Before you “scrooge” me, consider that Christmas follows one of my two busiest times of the year: finals week and finals week. You bake cookies and trim trees; I grade papers. When I could be choosing meaningful gifts for the people I love, I’m coaching the next generation of PR pros, and occasionally evicting a few from the business. It’s a dirty job, but…
Anyway, I’ve been working up a holiday rant on my favorite subject: writing. Just finished reviewing 26 final projects and 44 final papers. Most students performed to expectation. But the writing? It’s just not there.
But no matter how loudly I preach the importance of quality writing, students on deadline revert to bad habits. Hope you enjoy this list of writing gaffes that drove me friggin’ nuts this holiday season.
Using “due to” when you mean “because.” Due to the fact that🙂 I care about precise writing, I allow students to use the phrase only as a time reference: “Our plane is due to arrive at 10 a.m.” Careful writers don’t use “due to” as a way to indicate cause. It’s inefficient: “The client’s sales are declining due to the recession.” Instead: “The recession caused a sales decline.”
Various and many adjectives really piss me off. Among the first things you learn in journalism school (after the 5Ws) is to use of modifiers sparingly — especially modifiers that add NO specific meaning or degree. Tops on the list of bad modifiers: very, many, various and extremely. They fill space and add no value.
For the GenY writers out there, this rule also applies to “amazing” and “awesome.” To steal a verb from the 2.0 vernacular: Fail!
Pronoun-antecedent agreement. What’s so hard about matching singular nouns with singular pronouns? Hmmmm? In the United States, organization names such as Kent State University or Goodyear Tire & Rubber Co. require the pronoun “it.” The word “they” isn’t a gender-neutral singular pronoun unless you move to the UK. For what it’s worth, I can name a dozen prominent PR bloggers who make this error routinely. I suspect they know better. They just don’t care.
Lifeless verbs strangle sentences. And I find them a lot in student PR plans: “Have the client do two special events,” or “Have employees talk about the company’s products in their social media activities.” Some students believe clients “should be able to get” publicity for their community relations efforts. Yuck!
Lesson No. 1 in “Writing 101” tells us verbs are the engines of sentences. The best verbs describe action and drive sentences forward. “Have” and “be able to” don’t have motors. And while “get” is technically an action verb, why not be specific?
The client “should stage two special events to coincide with industry trade shows.” The client should “encourage employees to discuss company products in social media.” And the client should “pitch stories to local media.”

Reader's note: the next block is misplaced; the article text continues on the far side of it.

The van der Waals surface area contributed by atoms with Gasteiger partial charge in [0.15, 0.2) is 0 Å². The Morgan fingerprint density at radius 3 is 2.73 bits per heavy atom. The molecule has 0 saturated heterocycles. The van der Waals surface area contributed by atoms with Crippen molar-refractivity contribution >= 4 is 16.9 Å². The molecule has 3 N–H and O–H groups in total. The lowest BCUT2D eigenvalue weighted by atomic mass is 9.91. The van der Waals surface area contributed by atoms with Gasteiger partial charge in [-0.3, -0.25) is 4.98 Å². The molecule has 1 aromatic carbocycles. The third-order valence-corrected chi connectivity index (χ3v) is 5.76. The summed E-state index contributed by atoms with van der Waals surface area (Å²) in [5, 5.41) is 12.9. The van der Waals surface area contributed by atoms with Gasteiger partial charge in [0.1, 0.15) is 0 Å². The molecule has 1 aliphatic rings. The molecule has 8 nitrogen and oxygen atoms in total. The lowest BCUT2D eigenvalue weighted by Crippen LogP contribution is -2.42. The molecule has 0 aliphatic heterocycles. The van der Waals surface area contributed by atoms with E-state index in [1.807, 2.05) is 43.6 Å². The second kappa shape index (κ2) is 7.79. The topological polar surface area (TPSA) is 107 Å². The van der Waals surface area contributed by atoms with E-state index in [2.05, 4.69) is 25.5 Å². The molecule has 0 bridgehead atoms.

It’s not a “need,” it’s a recommendation. The most overused and hackneyed phrase of Finals Week 2009 is “needs to.” The client “needs to” do research on employee attitudes. The client “needs to” pay closer attention to social-media conversations. The client “needs to” be more aggressive about its publicity effort.
Ugh! My students need to expand their vocabularies and need to be more aggressive in rewriting and editing.🙂
What students call a need is, in fact, a recommendation. The client “should undertake a survey to gauge employee attitudes.” The client should “monitor and measure” online conversations. The client should “initiate” an aggressive publicity campaign.
Never start a sentence with “there is,” or its cousins “there was” or “there has been.” These phrases lead to passive constructions, forcing the subject out of its rightful place at the head of the sentence. At times, the construction can be effective, as in this line from Benjamin Disraeli: There is no education like adversity.
Punctuation? Don’t get me started. The worst offenses this semester:
- Failure to use commas to offset nonrestrictive phrases.
- Placing quotation marks inside periods or commas.
- Using dashes and hyphens interchangeably.
- Ignoring the hyphen in compound modifiers.
You’ll not get a punctuation rant out of me today. If the subject intrigues you, download: Perfecting Your Punctuation from my SlideShare site. More than 2,000 already have, and damn it, not one has thanked me for it. Not one. So much for gratitude this holiday season, eh? And you call me Scrooge!
Until then, I leave you with this priceless gift one more time: Michael O’Donoghue’s classic essay, “How to Write Good.” It’s a lot funnier after an “attitude adjustment.” You should have plenty of time for that over the holiday!